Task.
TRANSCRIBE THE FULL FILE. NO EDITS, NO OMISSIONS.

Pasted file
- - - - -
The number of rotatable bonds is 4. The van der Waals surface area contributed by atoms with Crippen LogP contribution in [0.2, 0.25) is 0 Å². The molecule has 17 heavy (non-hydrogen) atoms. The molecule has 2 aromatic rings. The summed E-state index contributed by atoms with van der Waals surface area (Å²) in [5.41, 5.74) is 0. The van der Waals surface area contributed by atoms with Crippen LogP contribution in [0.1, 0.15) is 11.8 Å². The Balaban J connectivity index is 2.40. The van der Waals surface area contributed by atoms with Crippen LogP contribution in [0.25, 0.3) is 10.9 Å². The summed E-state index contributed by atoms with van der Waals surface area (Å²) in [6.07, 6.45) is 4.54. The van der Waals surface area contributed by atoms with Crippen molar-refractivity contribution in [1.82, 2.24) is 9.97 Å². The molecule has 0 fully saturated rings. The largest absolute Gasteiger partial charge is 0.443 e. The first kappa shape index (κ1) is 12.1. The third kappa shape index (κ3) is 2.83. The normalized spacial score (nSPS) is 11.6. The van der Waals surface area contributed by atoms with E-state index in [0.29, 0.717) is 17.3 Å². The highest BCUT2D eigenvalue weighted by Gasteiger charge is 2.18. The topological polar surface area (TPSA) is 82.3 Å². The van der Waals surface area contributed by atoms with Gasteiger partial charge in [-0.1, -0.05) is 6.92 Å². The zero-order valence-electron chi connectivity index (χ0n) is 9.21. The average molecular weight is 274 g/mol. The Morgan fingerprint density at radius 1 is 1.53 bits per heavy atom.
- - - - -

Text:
The number of rotatable bonds is 4. The van der Waals surface area contributed by atoms with Crippen LogP contribution in [0.2, 0.25) is 0 Å². The molecule has 17 heavy (non-hydrogen) atoms. The molecule has 2 aromatic rings. The summed E-state index contributed by atoms with van der Waals surface area (Å²) in [5.41, 5.74) is 0. The van der Waals surface area contributed by atoms with Crippen LogP contribution in [0.1, 0.15) is 11.8 Å². The Balaban J connectivity index is 2.40. The van der Waals surface area contributed by atoms with Crippen LogP contribution in [0.25, 0.3) is 10.9 Å². The summed E-state index contributed by atoms with van der Waals surface area (Å²) in [6.07, 6.45) is 4.54. The van der Waals surface area contributed by atoms with Crippen molar-refractivity contribution in [1.82, 2.24) is 9.97 Å². The molecule has 0 fully saturated rings. The largest absolute Gasteiger partial charge is 0.443 e. The first kappa shape index (κ1) is 12.1. The third kappa shape index (κ3) is 2.83. The normalized spacial score (nSPS) is 11.6. The van der Waals surface area contributed by atoms with E-state index in [0.29, 0.717) is 17.3 Å². The highest BCUT2D eigenvalue weighted by Gasteiger charge is 2.18. The topological polar surface area (TPSA) is 82.3 Å². The van der Waals surface area contributed by atoms with Gasteiger partial charge in [-0.1, -0.05) is 6.92 Å². The zero-order valence-electron chi connectivity index (χ0n) is 9.21. The average molecular weight is 274 g/mol. The Morgan fingerprint density at radius 1 is 1.53 bits per heavy atom.